Parental controls at ISP level gain support
Australians would like parental controls on the internet at an ISP level, according to a poll on Compare Broadband.
Compare Broadband asked visitors to the site to vote on the question, Should ISPs offer free optional parental controls such as blocking websites with gambling or adult content?
The majority of the 463 respondents welcomed parental controls, with 78% voting yes, while 20% said no and 2% weren't sure.
A new initiative in the UK has seen the leading Internet Service Providers (ISPs) signing up to a code of conduct aimed at protecting children on the web, which includes offering parents a website blocking service at the provider level.
In the UK, parents will have to decide whether they want the service when they set up their internet connection. If they do decide to use it, websites with adult content will be blocked to all devices on that connection.
Filtering at ISP level is very difficult to circumvent and applies to all computers on a connection.
The Government's proposal to block illegal websites to all Australian internet connections through a mandatory filter on ISPs has been shelved, due to strong opposition to the legislation.
A previous poll on Compare Broadband's site highlighted the unpopularity of the proposed legislation, with 75% of broadband customers claiming they would switch providers if their ISP started to filter content, to one that left the web unfiltered.
The Government's policy raised issues of censorship and was criticised both at home and in overseas media. With the legislation unlikely to make it through both houses, the Government has shelved its plans for a blanket ban on illegal and undesirable websites.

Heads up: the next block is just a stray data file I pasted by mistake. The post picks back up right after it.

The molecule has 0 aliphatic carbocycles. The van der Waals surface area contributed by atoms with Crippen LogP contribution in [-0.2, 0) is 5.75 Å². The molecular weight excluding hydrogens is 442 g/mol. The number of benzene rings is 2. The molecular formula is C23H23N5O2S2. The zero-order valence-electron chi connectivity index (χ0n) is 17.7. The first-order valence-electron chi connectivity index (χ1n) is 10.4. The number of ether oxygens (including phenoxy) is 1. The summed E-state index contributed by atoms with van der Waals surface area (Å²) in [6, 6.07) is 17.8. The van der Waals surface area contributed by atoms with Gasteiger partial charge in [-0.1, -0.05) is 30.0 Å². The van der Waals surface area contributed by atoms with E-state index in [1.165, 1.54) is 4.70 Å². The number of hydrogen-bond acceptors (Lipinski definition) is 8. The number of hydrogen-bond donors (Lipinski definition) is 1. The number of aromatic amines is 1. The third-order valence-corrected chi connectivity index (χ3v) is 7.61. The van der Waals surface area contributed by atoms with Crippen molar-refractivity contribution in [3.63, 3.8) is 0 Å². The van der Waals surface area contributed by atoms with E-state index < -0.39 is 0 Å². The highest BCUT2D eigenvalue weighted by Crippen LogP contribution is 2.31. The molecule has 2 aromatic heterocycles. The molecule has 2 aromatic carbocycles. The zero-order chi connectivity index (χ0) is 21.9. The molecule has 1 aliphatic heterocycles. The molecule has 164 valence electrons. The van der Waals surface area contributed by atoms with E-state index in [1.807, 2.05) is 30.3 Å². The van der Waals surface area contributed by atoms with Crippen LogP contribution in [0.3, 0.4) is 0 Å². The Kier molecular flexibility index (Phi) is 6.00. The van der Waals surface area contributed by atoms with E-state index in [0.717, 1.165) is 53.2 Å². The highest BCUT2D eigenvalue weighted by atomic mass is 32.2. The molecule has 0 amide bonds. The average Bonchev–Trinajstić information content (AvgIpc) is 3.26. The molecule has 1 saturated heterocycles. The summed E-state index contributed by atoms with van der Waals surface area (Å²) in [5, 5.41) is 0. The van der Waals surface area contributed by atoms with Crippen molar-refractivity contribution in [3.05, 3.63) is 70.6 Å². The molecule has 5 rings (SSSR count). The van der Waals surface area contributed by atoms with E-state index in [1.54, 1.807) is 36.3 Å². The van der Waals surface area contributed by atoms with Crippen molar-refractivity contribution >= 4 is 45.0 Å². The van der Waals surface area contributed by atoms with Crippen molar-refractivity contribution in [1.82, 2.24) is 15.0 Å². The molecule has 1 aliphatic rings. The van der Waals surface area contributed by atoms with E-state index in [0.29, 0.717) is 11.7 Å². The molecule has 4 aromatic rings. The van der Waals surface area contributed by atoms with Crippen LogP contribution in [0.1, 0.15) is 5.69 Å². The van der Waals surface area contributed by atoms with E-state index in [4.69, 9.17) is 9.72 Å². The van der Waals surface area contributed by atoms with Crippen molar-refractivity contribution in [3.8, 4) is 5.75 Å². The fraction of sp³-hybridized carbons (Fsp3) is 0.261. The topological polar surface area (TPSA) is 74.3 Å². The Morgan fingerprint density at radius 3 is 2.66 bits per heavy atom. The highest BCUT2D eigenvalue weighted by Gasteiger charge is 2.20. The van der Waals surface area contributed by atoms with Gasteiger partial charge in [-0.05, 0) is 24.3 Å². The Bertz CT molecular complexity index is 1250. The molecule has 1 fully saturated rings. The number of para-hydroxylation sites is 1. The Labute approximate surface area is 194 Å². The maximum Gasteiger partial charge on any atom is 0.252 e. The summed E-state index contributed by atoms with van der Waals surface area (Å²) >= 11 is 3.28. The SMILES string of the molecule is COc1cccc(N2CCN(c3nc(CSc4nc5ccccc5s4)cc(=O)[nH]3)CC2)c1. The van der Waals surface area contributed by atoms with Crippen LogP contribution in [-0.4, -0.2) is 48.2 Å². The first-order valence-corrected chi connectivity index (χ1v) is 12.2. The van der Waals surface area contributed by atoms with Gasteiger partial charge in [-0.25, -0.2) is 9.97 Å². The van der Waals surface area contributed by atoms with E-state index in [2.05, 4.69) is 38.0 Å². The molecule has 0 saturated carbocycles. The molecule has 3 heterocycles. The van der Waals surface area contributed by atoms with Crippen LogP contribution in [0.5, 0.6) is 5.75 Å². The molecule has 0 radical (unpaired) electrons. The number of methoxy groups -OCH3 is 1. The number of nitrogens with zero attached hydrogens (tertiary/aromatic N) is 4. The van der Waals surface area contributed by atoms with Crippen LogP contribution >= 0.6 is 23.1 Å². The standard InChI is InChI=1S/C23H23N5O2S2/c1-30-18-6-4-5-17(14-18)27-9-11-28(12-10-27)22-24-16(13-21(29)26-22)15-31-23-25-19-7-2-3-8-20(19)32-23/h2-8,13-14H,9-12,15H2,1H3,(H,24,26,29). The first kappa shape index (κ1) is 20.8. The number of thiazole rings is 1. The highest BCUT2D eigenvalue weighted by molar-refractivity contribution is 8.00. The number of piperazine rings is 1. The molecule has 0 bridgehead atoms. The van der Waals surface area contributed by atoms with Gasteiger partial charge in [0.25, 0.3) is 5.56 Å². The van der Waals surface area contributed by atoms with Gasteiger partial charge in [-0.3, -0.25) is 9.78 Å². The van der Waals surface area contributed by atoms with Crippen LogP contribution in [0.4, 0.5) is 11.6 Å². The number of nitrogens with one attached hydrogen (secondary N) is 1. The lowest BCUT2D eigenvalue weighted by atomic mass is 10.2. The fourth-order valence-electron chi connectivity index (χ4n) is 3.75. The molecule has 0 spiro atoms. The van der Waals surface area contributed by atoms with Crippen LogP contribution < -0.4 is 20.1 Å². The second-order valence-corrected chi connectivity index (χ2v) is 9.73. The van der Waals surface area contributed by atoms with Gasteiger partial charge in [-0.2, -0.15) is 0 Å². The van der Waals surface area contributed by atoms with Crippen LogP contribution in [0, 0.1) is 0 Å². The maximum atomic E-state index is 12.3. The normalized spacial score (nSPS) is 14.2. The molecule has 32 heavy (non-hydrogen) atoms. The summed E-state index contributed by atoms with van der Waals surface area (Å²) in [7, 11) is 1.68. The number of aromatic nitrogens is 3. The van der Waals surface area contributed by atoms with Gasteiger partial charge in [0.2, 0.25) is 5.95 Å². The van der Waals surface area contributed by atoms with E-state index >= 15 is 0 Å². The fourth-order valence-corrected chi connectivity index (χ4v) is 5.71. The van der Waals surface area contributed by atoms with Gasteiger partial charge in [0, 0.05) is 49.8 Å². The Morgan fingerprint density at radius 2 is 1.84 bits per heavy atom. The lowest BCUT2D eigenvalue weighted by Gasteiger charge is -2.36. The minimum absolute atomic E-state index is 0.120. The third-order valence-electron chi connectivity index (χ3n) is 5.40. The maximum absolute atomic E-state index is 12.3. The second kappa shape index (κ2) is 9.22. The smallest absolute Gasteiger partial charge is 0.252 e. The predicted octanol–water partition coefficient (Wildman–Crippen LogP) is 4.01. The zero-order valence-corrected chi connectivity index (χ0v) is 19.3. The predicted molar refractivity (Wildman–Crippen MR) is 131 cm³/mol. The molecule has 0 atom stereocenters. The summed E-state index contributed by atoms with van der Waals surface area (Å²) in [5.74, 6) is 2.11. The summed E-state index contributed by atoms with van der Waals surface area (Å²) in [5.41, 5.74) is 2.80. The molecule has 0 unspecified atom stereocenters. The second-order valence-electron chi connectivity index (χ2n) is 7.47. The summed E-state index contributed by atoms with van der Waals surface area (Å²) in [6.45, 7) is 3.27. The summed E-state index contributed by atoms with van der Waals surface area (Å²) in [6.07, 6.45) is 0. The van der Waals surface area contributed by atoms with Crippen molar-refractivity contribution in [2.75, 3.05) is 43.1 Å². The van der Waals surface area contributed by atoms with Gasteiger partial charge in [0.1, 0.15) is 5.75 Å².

Compare Broadband spokesperson, Sarah Routledge, said: "Although a voluntary filter would not deal with the problem of illegal websites, it would give parents a very simple way of protecting their own children from the worst of the web.
"It's interesting that 20% would still be against any form of filtering, this shows that feelings against censorship run deep here. Fortunately, there are easy ways for parents to stay in control of their children's internet browsing at home that do not require a filter at ISP level."
Parental controls in Australia
Parents who want to block access to adult content can buy security software or a modem with parental controls. Most ISPs can advise a good software package or modem with these features.
iiNet's BoB2 modem, for example, has a parental control function that allows parents to block certain websites, or block devices from connecting to the network at certain times of the day.
Optus offers a Security Suite service, which is free in the first month and $6.99 a month thereafter. The software can be installed on three computers and there are different browsing modes for different members of the family. For example, the family computer can be set to Small Child browsing, which is very restrictive, but teenagers can enter a password that allows broader access to the web.
BigPond offers a similar software solution through its BigPond Security package, which costs $9.95 a month for 12 months (or $99.95 upfront for 12 months).
Both Telstra and Optus also block access to an Interpol blacklist of sites containing child pornography, in conjunction with the Australian Federal Police. Vodafone has also confirmed it will be implementing the Interpol filter. The limited filter was designed to be a stop-gap measure blocking the 'worst of the worst' on the web until the Government revived its mandatory filter policy but other Australian ISPs are yet to implement the blacklist.